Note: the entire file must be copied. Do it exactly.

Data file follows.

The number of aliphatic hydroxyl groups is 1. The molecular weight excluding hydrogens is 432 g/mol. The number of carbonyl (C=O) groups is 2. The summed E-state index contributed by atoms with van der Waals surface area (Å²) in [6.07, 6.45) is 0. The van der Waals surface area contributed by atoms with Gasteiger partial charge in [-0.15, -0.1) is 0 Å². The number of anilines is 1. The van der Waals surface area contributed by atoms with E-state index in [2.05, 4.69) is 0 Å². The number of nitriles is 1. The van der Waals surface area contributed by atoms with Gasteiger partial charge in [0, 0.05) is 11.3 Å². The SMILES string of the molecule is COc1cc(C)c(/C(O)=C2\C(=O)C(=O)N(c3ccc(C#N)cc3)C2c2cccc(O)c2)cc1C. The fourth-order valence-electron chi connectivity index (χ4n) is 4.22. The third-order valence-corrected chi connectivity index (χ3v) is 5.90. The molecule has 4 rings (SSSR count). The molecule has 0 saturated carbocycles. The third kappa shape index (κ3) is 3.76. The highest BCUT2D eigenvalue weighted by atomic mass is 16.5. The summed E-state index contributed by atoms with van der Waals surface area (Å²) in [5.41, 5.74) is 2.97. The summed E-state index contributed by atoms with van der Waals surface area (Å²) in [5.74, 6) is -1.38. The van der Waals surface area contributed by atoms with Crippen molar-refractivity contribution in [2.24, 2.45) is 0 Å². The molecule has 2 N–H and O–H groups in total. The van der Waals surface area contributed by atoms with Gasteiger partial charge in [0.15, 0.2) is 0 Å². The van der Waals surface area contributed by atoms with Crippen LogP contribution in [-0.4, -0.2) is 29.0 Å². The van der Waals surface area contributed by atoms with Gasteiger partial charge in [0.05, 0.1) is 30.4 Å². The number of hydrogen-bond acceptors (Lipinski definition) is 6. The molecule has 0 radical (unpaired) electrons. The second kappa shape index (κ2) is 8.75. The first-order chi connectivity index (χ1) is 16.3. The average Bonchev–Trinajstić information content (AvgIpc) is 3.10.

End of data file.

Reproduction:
The number of aliphatic hydroxyl groups is 1. The molecular weight excluding hydrogens is 432 g/mol. The number of carbonyl (C=O) groups is 2. The summed E-state index contributed by atoms with van der Waals surface area (Å²) in [6.07, 6.45) is 0. The van der Waals surface area contributed by atoms with Gasteiger partial charge in [-0.15, -0.1) is 0 Å². The number of anilines is 1. The van der Waals surface area contributed by atoms with E-state index in [2.05, 4.69) is 0 Å². The number of nitriles is 1. The van der Waals surface area contributed by atoms with Gasteiger partial charge in [0, 0.05) is 11.3 Å². The SMILES string of the molecule is COc1cc(C)c(/C(O)=C2\C(=O)C(=O)N(c3ccc(C#N)cc3)C2c2cccc(O)c2)cc1C. The fourth-order valence-electron chi connectivity index (χ4n) is 4.22. The third-order valence-corrected chi connectivity index (χ3v) is 5.90. The molecule has 4 rings (SSSR count). The molecule has 0 saturated carbocycles. The third kappa shape index (κ3) is 3.76. The highest BCUT2D eigenvalue weighted by atomic mass is 16.5. The summed E-state index contributed by atoms with van der Waals surface area (Å²) in [5.41, 5.74) is 2.97. The summed E-state index contributed by atoms with van der Waals surface area (Å²) in [5.74, 6) is -1.38. The van der Waals surface area contributed by atoms with Crippen molar-refractivity contribution in [2.24, 2.45) is 0 Å². The molecule has 2 N–H and O–H groups in total. The van der Waals surface area contributed by atoms with Gasteiger partial charge in [0.15, 0.2) is 0 Å². The van der Waals surface area contributed by atoms with Crippen LogP contribution in [-0.4, -0.2) is 29.0 Å². The van der Waals surface area contributed by atoms with Gasteiger partial charge in [0.05, 0.1) is 30.4 Å². The number of hydrogen-bond acceptors (Lipinski definition) is 6. The molecule has 0 radical (unpaired) electrons. The second kappa shape index (κ2) is 8.75. The first-order chi connectivity index (χ1) is 16.3. The average Bonchev–Trinajstić information content (AvgIpc) is 3.10.